However, I am not real thrilled about putting in some sort of homework grade. I feel that if it's practice, they shouldn't be graded on correctness. They are still learning the material and won't necessarily have it all correct. When I used to grade homework, I did it by completion - 5 points all done, 3 points partially done, 0 points not done (or not much). I don't want to go back to that - it would put a huge imbalance towards homework/practice problems based on how I do my grading now.

So, what do you do about homework/practice problems when you are doing Standards Based Grading? I know true SBG doesn't factor in homework at all. For my students, I don't think that is the best answer. How would you incorporate a homework/practice problems grade to help encourage students to do the practice problems? Or what would you do differently to ensure that students do practice? I look forward to your comments.

Monday, May 20, 2013

Things I Have Forgotten

We are coming up on the end of the year. This is our last full week. Seniors are taking their finals (not in our classrooms) and we're not too far from the underclassmen doing the same. I am preparing to give my final regular assessment in my Algebra 2 classes tomorrow. We are finishing up rational expressions and I pulled out the folder review (original post from Mrs. Graham is here) I had used last year and tweaked it to fit what they were reviewing for tomorrow's assessment. In all four of my classes, students worked. Not every student, but the vast majority of them. For it being a Monday and 8 days left in school, I felt that was great.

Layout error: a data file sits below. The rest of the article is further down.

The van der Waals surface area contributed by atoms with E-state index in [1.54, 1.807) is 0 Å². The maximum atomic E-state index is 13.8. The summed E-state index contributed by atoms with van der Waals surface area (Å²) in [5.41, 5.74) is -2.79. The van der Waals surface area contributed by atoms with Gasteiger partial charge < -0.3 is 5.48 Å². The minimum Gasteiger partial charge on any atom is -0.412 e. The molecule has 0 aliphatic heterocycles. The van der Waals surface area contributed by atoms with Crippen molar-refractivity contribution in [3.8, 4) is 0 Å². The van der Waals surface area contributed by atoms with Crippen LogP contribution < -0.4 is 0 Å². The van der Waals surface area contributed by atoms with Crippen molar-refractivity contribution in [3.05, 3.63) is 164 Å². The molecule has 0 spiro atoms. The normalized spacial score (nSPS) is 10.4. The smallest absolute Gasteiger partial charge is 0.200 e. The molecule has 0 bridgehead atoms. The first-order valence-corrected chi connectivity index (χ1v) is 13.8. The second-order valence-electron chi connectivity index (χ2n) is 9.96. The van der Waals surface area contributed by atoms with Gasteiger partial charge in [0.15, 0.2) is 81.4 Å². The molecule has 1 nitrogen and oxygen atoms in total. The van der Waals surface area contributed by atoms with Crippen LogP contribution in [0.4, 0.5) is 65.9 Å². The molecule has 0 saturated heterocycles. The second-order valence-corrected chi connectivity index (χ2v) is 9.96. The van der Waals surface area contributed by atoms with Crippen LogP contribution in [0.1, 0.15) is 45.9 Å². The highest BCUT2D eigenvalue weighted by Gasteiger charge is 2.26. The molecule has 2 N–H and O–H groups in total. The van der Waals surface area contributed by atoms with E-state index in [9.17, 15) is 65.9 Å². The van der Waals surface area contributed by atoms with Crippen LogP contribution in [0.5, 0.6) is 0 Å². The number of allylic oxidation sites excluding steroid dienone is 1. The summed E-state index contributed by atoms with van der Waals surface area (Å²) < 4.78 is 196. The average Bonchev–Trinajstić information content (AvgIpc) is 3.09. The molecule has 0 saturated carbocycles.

As my last class was working on the review and I was making the rounds, it hit me. When I design activities that "force" them to work, most students do what is needed to be done. When they actually practice, they do well. What I have been doing in the classroom this year has not done that well at all. The best students will practice the homework problems, but for the most part, since I am not grading the homework and I am not sitting there finding a way to make them do the problems, many do not practice as they should.